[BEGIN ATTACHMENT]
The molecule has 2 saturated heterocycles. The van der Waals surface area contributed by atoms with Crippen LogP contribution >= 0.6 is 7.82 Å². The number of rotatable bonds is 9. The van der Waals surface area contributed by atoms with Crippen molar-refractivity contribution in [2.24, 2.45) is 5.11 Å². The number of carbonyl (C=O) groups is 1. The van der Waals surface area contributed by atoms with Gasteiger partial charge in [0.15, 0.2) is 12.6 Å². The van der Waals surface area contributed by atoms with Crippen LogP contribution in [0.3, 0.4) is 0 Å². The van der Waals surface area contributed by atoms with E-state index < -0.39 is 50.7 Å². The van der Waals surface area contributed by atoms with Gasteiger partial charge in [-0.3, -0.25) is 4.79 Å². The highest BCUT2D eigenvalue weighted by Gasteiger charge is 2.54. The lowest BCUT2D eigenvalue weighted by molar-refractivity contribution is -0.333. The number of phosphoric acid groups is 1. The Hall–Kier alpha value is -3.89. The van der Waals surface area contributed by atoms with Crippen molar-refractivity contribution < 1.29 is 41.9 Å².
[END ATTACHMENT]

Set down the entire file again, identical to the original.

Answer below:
The molecule has 2 saturated heterocycles. The van der Waals surface area contributed by atoms with Crippen LogP contribution >= 0.6 is 7.82 Å². The number of rotatable bonds is 9. The van der Waals surface area contributed by atoms with Crippen molar-refractivity contribution in [2.24, 2.45) is 5.11 Å². The number of carbonyl (C=O) groups is 1. The van der Waals surface area contributed by atoms with Gasteiger partial charge in [0.15, 0.2) is 12.6 Å². The van der Waals surface area contributed by atoms with Crippen LogP contribution in [0.3, 0.4) is 0 Å². The van der Waals surface area contributed by atoms with E-state index < -0.39 is 50.7 Å². The van der Waals surface area contributed by atoms with Gasteiger partial charge in [-0.3, -0.25) is 4.79 Å². The highest BCUT2D eigenvalue weighted by Gasteiger charge is 2.54. The lowest BCUT2D eigenvalue weighted by molar-refractivity contribution is -0.333. The number of phosphoric acid groups is 1. The Hall–Kier alpha value is -3.89. The van der Waals surface area contributed by atoms with Crippen molar-refractivity contribution < 1.29 is 41.9 Å².